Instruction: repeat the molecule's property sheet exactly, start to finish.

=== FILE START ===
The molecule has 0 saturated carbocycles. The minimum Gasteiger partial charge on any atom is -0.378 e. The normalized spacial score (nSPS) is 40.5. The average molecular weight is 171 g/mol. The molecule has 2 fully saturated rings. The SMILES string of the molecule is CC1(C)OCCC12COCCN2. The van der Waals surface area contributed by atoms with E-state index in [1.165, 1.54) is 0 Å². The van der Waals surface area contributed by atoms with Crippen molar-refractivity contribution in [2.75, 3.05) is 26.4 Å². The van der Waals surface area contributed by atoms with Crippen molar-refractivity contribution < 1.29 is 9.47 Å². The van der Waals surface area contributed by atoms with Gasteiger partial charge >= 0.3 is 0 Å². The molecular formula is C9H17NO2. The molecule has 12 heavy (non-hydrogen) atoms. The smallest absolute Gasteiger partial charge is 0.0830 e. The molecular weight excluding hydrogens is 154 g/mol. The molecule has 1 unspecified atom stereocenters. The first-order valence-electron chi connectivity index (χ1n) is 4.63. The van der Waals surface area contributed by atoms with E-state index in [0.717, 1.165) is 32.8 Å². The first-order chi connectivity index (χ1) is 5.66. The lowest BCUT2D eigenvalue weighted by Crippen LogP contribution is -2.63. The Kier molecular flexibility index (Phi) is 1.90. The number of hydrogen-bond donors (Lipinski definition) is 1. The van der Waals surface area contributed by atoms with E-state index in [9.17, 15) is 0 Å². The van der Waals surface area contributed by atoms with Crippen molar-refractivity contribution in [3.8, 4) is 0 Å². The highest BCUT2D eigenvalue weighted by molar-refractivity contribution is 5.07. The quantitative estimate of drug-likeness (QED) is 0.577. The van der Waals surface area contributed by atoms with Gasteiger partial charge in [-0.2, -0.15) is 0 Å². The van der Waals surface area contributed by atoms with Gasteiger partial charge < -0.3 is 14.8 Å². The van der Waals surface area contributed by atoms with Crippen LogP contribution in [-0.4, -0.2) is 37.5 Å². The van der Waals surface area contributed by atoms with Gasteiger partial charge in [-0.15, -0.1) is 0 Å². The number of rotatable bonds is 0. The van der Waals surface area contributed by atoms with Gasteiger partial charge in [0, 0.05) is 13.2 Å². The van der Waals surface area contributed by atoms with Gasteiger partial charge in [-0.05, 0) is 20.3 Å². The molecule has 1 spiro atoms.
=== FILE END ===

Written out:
The molecule has 0 saturated carbocycles. The minimum Gasteiger partial charge on any atom is -0.378 e. The normalized spacial score (nSPS) is 40.5. The average molecular weight is 171 g/mol. The molecule has 2 fully saturated rings. The SMILES string of the molecule is CC1(C)OCCC12COCCN2. The van der Waals surface area contributed by atoms with E-state index in [1.165, 1.54) is 0 Å². The van der Waals surface area contributed by atoms with Crippen molar-refractivity contribution in [2.75, 3.05) is 26.4 Å². The van der Waals surface area contributed by atoms with Crippen molar-refractivity contribution < 1.29 is 9.47 Å². The van der Waals surface area contributed by atoms with Gasteiger partial charge >= 0.3 is 0 Å². The molecular formula is C9H17NO2. The molecule has 12 heavy (non-hydrogen) atoms. The smallest absolute Gasteiger partial charge is 0.0830 e. The molecular weight excluding hydrogens is 154 g/mol. The molecule has 1 unspecified atom stereocenters. The first-order valence-electron chi connectivity index (χ1n) is 4.63. The van der Waals surface area contributed by atoms with E-state index in [0.717, 1.165) is 32.8 Å². The first-order chi connectivity index (χ1) is 5.66. The lowest BCUT2D eigenvalue weighted by Crippen LogP contribution is -2.63. The Kier molecular flexibility index (Phi) is 1.90. The number of hydrogen-bond donors (Lipinski definition) is 1. The van der Waals surface area contributed by atoms with E-state index in [9.17, 15) is 0 Å². The van der Waals surface area contributed by atoms with Crippen molar-refractivity contribution in [3.8, 4) is 0 Å². The highest BCUT2D eigenvalue weighted by molar-refractivity contribution is 5.07. The quantitative estimate of drug-likeness (QED) is 0.577. The van der Waals surface area contributed by atoms with Gasteiger partial charge in [-0.2, -0.15) is 0 Å². The van der Waals surface area contributed by atoms with Gasteiger partial charge < -0.3 is 14.8 Å². The van der Waals surface area contributed by atoms with Crippen LogP contribution in [-0.4, -0.2) is 37.5 Å². The van der Waals surface area contributed by atoms with Gasteiger partial charge in [-0.15, -0.1) is 0 Å². The number of rotatable bonds is 0. The van der Waals surface area contributed by atoms with Gasteiger partial charge in [0, 0.05) is 13.2 Å². The van der Waals surface area contributed by atoms with Gasteiger partial charge in [-0.05, 0) is 20.3 Å². The molecule has 1 spiro atoms.